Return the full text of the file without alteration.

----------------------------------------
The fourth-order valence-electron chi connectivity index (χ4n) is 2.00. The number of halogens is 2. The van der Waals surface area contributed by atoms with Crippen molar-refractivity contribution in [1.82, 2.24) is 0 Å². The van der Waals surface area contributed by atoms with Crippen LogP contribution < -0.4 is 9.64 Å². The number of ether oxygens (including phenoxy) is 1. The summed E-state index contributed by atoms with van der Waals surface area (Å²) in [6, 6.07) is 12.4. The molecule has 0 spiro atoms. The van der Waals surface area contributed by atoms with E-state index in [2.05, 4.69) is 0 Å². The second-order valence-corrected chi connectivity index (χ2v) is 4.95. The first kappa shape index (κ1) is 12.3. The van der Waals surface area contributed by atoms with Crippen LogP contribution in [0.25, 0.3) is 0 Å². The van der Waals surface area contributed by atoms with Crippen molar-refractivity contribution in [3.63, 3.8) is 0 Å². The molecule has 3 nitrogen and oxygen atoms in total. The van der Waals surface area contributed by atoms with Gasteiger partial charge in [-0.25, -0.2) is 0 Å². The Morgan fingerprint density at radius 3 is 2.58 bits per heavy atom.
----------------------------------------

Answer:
The fourth-order valence-electron chi connectivity index (χ4n) is 2.00. The number of halogens is 2. The van der Waals surface area contributed by atoms with Crippen molar-refractivity contribution in [1.82, 2.24) is 0 Å². The van der Waals surface area contributed by atoms with Crippen LogP contribution < -0.4 is 9.64 Å². The number of ether oxygens (including phenoxy) is 1. The summed E-state index contributed by atoms with van der Waals surface area (Å²) in [6, 6.07) is 12.4. The molecule has 0 spiro atoms. The van der Waals surface area contributed by atoms with E-state index in [2.05, 4.69) is 0 Å². The second-order valence-corrected chi connectivity index (χ2v) is 4.95. The first kappa shape index (κ1) is 12.3. The van der Waals surface area contributed by atoms with Crippen LogP contribution in [0.25, 0.3) is 0 Å². The van der Waals surface area contributed by atoms with Crippen molar-refractivity contribution in [3.63, 3.8) is 0 Å². The molecule has 3 nitrogen and oxygen atoms in total. The van der Waals surface area contributed by atoms with Gasteiger partial charge in [-0.25, -0.2) is 0 Å². The Morgan fingerprint density at radius 3 is 2.58 bits per heavy atom.